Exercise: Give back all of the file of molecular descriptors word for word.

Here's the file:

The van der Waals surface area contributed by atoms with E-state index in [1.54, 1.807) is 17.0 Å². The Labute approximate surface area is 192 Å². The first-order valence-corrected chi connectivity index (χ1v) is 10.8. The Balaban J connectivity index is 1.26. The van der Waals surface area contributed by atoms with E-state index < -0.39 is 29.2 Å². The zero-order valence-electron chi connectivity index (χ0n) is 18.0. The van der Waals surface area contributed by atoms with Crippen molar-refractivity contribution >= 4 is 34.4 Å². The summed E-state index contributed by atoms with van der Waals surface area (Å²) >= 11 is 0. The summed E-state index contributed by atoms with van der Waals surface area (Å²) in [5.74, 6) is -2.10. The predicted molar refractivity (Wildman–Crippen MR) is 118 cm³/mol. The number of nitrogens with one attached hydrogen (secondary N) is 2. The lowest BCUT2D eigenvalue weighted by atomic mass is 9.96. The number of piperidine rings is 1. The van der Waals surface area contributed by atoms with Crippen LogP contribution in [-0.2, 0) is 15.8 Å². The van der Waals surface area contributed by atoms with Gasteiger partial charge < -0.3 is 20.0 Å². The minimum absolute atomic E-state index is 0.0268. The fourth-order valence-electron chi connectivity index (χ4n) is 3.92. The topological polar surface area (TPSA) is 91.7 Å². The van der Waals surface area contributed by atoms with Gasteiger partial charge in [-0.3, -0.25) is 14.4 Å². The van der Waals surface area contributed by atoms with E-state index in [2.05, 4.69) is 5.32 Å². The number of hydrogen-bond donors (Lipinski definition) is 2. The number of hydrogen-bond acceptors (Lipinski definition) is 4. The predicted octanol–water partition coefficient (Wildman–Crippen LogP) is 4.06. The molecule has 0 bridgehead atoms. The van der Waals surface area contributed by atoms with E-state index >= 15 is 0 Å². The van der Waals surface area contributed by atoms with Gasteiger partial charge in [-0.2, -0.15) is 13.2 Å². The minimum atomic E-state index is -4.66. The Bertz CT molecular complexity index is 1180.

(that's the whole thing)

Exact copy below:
The van der Waals surface area contributed by atoms with E-state index in [1.54, 1.807) is 17.0 Å². The Labute approximate surface area is 192 Å². The first-order valence-corrected chi connectivity index (χ1v) is 10.8. The Balaban J connectivity index is 1.26. The van der Waals surface area contributed by atoms with E-state index < -0.39 is 29.2 Å². The zero-order valence-electron chi connectivity index (χ0n) is 18.0. The van der Waals surface area contributed by atoms with Crippen molar-refractivity contribution >= 4 is 34.4 Å². The summed E-state index contributed by atoms with van der Waals surface area (Å²) >= 11 is 0. The summed E-state index contributed by atoms with van der Waals surface area (Å²) in [5.74, 6) is -2.10. The predicted molar refractivity (Wildman–Crippen MR) is 118 cm³/mol. The number of nitrogens with one attached hydrogen (secondary N) is 2. The lowest BCUT2D eigenvalue weighted by atomic mass is 9.96. The number of piperidine rings is 1. The van der Waals surface area contributed by atoms with Crippen LogP contribution in [-0.2, 0) is 15.8 Å². The van der Waals surface area contributed by atoms with Gasteiger partial charge < -0.3 is 20.0 Å². The minimum absolute atomic E-state index is 0.0268. The fourth-order valence-electron chi connectivity index (χ4n) is 3.92. The topological polar surface area (TPSA) is 91.7 Å². The van der Waals surface area contributed by atoms with Gasteiger partial charge in [-0.3, -0.25) is 14.4 Å². The van der Waals surface area contributed by atoms with E-state index in [2.05, 4.69) is 5.32 Å². The number of hydrogen-bond donors (Lipinski definition) is 2. The number of hydrogen-bond acceptors (Lipinski definition) is 4. The predicted octanol–water partition coefficient (Wildman–Crippen LogP) is 4.06. The molecule has 0 bridgehead atoms. The van der Waals surface area contributed by atoms with E-state index >= 15 is 0 Å². The van der Waals surface area contributed by atoms with Gasteiger partial charge in [-0.2, -0.15) is 13.2 Å². The minimum atomic E-state index is -4.66. The Bertz CT molecular complexity index is 1180.